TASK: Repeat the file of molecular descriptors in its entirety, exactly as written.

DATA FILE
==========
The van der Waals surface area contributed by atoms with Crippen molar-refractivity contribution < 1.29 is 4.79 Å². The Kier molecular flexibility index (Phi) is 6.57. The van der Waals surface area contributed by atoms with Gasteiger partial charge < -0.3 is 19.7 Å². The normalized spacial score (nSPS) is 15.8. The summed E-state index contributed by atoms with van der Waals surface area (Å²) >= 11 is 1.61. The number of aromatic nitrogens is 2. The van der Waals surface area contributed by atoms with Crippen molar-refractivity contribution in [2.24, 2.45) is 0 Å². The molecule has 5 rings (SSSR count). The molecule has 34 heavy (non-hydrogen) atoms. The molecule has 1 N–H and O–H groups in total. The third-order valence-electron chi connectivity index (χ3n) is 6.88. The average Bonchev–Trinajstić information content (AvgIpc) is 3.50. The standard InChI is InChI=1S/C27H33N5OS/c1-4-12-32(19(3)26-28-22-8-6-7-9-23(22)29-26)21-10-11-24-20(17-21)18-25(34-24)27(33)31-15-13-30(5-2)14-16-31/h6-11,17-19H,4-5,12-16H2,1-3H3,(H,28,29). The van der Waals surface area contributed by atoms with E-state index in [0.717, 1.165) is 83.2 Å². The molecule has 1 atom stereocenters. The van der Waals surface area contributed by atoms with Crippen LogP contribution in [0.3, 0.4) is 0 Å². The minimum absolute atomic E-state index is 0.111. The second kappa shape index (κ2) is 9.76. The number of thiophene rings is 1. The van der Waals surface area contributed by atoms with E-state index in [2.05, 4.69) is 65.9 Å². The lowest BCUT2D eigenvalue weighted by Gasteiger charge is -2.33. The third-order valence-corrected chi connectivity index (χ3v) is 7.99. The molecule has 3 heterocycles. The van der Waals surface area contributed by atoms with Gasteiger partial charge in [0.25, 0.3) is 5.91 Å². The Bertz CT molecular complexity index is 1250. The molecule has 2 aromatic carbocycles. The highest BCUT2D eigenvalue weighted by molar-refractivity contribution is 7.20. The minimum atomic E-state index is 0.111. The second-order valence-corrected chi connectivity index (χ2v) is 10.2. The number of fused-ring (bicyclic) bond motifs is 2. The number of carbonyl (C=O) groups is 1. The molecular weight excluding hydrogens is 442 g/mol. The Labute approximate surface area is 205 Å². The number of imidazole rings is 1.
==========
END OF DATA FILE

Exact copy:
The van der Waals surface area contributed by atoms with Crippen molar-refractivity contribution < 1.29 is 4.79 Å². The Kier molecular flexibility index (Phi) is 6.57. The van der Waals surface area contributed by atoms with Gasteiger partial charge < -0.3 is 19.7 Å². The normalized spacial score (nSPS) is 15.8. The summed E-state index contributed by atoms with van der Waals surface area (Å²) >= 11 is 1.61. The number of aromatic nitrogens is 2. The van der Waals surface area contributed by atoms with Crippen molar-refractivity contribution in [2.24, 2.45) is 0 Å². The molecule has 5 rings (SSSR count). The molecule has 34 heavy (non-hydrogen) atoms. The molecule has 1 N–H and O–H groups in total. The third-order valence-electron chi connectivity index (χ3n) is 6.88. The average Bonchev–Trinajstić information content (AvgIpc) is 3.50. The standard InChI is InChI=1S/C27H33N5OS/c1-4-12-32(19(3)26-28-22-8-6-7-9-23(22)29-26)21-10-11-24-20(17-21)18-25(34-24)27(33)31-15-13-30(5-2)14-16-31/h6-11,17-19H,4-5,12-16H2,1-3H3,(H,28,29). The van der Waals surface area contributed by atoms with E-state index in [0.717, 1.165) is 83.2 Å². The molecule has 1 atom stereocenters. The van der Waals surface area contributed by atoms with Crippen LogP contribution in [0.3, 0.4) is 0 Å². The minimum absolute atomic E-state index is 0.111. The second kappa shape index (κ2) is 9.76. The number of thiophene rings is 1. The van der Waals surface area contributed by atoms with E-state index in [2.05, 4.69) is 65.9 Å². The lowest BCUT2D eigenvalue weighted by Gasteiger charge is -2.33. The third-order valence-corrected chi connectivity index (χ3v) is 7.99. The molecule has 3 heterocycles. The van der Waals surface area contributed by atoms with Gasteiger partial charge in [0.25, 0.3) is 5.91 Å². The Bertz CT molecular complexity index is 1250. The molecule has 2 aromatic carbocycles. The highest BCUT2D eigenvalue weighted by molar-refractivity contribution is 7.20. The minimum atomic E-state index is 0.111. The second-order valence-corrected chi connectivity index (χ2v) is 10.2. The number of fused-ring (bicyclic) bond motifs is 2. The number of carbonyl (C=O) groups is 1. The molecular weight excluding hydrogens is 442 g/mol. The Labute approximate surface area is 205 Å². The number of imidazole rings is 1.